University of Chicago Press (2017)

Abstract
Mark Johnson is one of the great thinkers of our time on how the body shapes the mind. This book brings together a selection of essays from the past two decades that build a powerful argument that any scientifically and philosophically satisfactory view of mind and thought must ultimately explain how bodily perception and action give rise to cognition, meaning, language, action, and values. A brief account of Johnson’s own intellectual journey, through which we track some of the most important discoveries in the field over the past forty years, sets the stage. Subsequent chapters set out Johnson’s important role in embodied cognition theory, including his cofounding of conceptual metaphor theory and, later, their theory of bodily structures and processes that underlie all meaning, conceptualization, and reasoning. A detailed account of how meaning arises from our physical engagement with our environments provides the basis for a nondualistic, nonreductive view of mind that he sees as most congruous with the latest cognitive science. A concluding section explores the implications of our embodiment for our understanding of knowledge, reason, and truth. The resulting book will be essential for all philosophers dealing with mind, thought, and language.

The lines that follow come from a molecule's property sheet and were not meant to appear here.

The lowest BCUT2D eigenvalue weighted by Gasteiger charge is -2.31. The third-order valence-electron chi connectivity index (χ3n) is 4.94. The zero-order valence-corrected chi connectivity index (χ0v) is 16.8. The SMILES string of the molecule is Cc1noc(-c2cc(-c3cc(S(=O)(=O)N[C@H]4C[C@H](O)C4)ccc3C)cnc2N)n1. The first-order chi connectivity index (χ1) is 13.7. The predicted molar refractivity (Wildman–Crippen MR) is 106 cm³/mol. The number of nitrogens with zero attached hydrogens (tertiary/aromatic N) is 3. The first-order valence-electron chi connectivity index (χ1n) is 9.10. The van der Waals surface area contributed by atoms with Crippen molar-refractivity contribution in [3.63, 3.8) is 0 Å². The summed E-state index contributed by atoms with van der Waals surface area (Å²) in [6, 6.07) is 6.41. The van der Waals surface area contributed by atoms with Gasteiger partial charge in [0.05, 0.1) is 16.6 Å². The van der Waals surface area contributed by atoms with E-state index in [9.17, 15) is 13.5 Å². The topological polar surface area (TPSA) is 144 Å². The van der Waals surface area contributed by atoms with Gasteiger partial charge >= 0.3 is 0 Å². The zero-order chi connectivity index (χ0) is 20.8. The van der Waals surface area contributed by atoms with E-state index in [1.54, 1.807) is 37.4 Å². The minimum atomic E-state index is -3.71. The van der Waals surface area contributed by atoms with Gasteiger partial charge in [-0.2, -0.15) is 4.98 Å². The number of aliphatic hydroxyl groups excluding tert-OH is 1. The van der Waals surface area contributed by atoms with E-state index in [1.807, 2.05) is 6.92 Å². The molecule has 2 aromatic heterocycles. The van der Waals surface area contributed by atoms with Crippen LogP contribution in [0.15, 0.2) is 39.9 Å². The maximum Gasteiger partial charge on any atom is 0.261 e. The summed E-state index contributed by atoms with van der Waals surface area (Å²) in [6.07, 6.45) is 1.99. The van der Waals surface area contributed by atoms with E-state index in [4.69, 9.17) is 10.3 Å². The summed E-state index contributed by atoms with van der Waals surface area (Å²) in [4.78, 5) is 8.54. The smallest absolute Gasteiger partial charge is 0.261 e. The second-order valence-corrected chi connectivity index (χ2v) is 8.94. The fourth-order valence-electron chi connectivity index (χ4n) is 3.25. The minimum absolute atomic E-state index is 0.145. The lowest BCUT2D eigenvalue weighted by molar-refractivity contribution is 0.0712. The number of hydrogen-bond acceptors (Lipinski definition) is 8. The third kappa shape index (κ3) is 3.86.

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ISBN(s) 9780226500393   022650025X   022650039X   022650011X   9780226500119
DOI 10.7208/9780226500393
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Replies to Barrett, Corris and Chemero, and Hutto.Shaun Gallagher - 2019 - Philosophical Studies 176 (3):839-851.
Material Engagement Theory and its Philosophical Ties to Pragmatism.Antonis Iliopoulos - 2019 - Phenomenology and the Cognitive Sciences 18 (1):39-63.
Uexküll and Whitehead on Meaning, Process and Life.Arthur Araújo - 2020 - Sign Systems Studies 48 (2-4):415-449.

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